Given his high ranking, Tatis looks at the moment like one that got away. But there are an awful lot of highly ranked players — Jimenez ranked fourth and Kopech ranked 10th on the same list — under the White Sox control to make sure Tatis' absence doesn't put any damper on this rebuilding process.

Guys Cubs, White Sox traded away rank as top two shortstop prospects in baseball

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USA TODAY

Guys Cubs, White Sox traded away rank as top two shortstop prospects in baseball

Neither the Cubs nor White Sox need worry about the ones that got away. But it turns out that the ones that got away are pretty darn good.

Baseball's two best shortstop prospects, according to MLB Pipeline's rankings, released Wednesday, were dealt away by the Cubs and White Sox during the 2016 season.

Gleyber Torres, traded to the New York Yankees in the deal that brought Aroldis Chapman to the North Side, is the site's No. 1 shortstop prospect. Right behind Torres at No. 2 is Fernando Tatis Jr., who the White Sox shipped to the San Diego Padres in the trade for James Shields.

Torres was a well thought of prospect when the Cubs moved him, a necessity to be the main piece of the trade that got the Cubs their World Series closer. Torres never played above the Class A level while in the Cubs organization, but he had a .275/.359/.433 slash line at Myrtle Beach before they moved him to the Yankees. Last year, splitting time between Double-A and Triple-A, Torres was awesome in just 55 games, with a .287/.383/.480 slash line and a 47-to-30 strikeout-to-walk ratio.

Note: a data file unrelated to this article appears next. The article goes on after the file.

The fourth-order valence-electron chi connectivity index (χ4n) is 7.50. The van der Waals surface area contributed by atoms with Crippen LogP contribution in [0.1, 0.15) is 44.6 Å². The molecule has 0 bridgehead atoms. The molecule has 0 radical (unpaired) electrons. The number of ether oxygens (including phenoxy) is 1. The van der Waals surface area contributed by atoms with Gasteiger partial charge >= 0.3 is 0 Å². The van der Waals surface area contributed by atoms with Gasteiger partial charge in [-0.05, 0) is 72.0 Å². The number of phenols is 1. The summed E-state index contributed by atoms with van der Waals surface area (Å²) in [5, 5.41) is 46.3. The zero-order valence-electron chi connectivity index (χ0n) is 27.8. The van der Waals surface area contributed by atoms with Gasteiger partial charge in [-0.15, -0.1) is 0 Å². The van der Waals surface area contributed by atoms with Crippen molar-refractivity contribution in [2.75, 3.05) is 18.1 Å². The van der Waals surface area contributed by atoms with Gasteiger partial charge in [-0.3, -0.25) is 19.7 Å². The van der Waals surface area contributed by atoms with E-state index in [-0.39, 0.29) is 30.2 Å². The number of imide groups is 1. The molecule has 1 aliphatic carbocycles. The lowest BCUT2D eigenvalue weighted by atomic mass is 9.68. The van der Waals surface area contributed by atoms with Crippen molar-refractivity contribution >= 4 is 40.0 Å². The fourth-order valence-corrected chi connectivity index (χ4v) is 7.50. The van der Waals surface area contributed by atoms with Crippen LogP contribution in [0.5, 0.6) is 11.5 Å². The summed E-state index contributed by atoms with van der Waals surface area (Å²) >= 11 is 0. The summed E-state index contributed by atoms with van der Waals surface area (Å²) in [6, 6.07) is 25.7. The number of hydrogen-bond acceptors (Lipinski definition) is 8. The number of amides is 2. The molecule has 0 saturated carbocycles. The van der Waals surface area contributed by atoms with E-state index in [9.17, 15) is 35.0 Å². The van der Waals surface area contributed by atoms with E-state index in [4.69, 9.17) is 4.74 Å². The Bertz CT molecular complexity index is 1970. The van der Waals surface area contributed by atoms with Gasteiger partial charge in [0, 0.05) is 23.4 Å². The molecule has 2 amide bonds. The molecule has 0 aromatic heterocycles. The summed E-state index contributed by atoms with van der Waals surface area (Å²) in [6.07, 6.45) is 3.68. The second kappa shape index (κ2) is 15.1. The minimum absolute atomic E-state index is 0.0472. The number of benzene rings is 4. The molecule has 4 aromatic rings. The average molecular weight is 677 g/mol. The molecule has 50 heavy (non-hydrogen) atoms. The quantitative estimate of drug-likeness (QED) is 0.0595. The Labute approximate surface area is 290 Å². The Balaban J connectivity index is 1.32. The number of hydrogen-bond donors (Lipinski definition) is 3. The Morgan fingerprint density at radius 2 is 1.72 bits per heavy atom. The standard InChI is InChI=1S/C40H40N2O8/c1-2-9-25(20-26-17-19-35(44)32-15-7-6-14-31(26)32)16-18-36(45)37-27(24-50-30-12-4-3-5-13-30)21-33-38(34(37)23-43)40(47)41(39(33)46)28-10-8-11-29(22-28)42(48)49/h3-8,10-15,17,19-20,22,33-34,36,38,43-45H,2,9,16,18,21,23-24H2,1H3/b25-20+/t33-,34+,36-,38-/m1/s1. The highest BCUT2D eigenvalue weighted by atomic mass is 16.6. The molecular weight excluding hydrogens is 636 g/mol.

The Yankees have a good thing going right now, and teaming Torres with Giancarlo Stanton, Aaron Judge and Gary Sanchez should be a terrifying situation for opposing teams. Good thing for the Cubs they traded Torres out of the National League. But there's no reason for the Cubs to be kicking themselves for the deal, as their middle-infield combo of Javy Baez and Addison Russell also has plenty of future potential, not to mention the good things they've managed to do in the present and recent past. You know, like winning the World Series.

Tatis, meanwhile, was not a known commodity when he was traded away from the South Side in the Shields deal. Pitcher Erik Johnson, who also went to the Padres in that trade, got more attention at the time. Since, however, Tatis has dominated the minor leagues, slashing .273/.311/.432 in 55 games as a 17-year-old in 2016. Last season, he jacked those numbers up to .278/.379.498 with 22 homers, 75 RBIs, 32 steals and 27 doubles — and he didn't turn 19 until earlier this month.

There was little way of knowing that Tatis, who was just 17 when that pre-rebuild trade was made, would turn out to be what he's become and so quickly. But while having Tatis as part of the rebuilding effort would have obviously been nice, the White Sox aren't hurting for highly rated prospects. Michael Kopech, Zack Collins and Jake Burger have already popped up on MLB Pipeline's positional top-10 lists, with outfielders — and Eloy Jimenez — still to come. The future is bright as can be on the South Side even without Tatis, and the team is very confident that Tim Anderson, who's been at the major league level for two seasons now, will succeed as the shortstop of the future.

It's fun to play the what-if game with guys like Torres and Tatis, though with the Cubs already winning a championship and the White Sox generating plenty of hope for the same with their rebuild, these trades don't fall into the category of epic regret.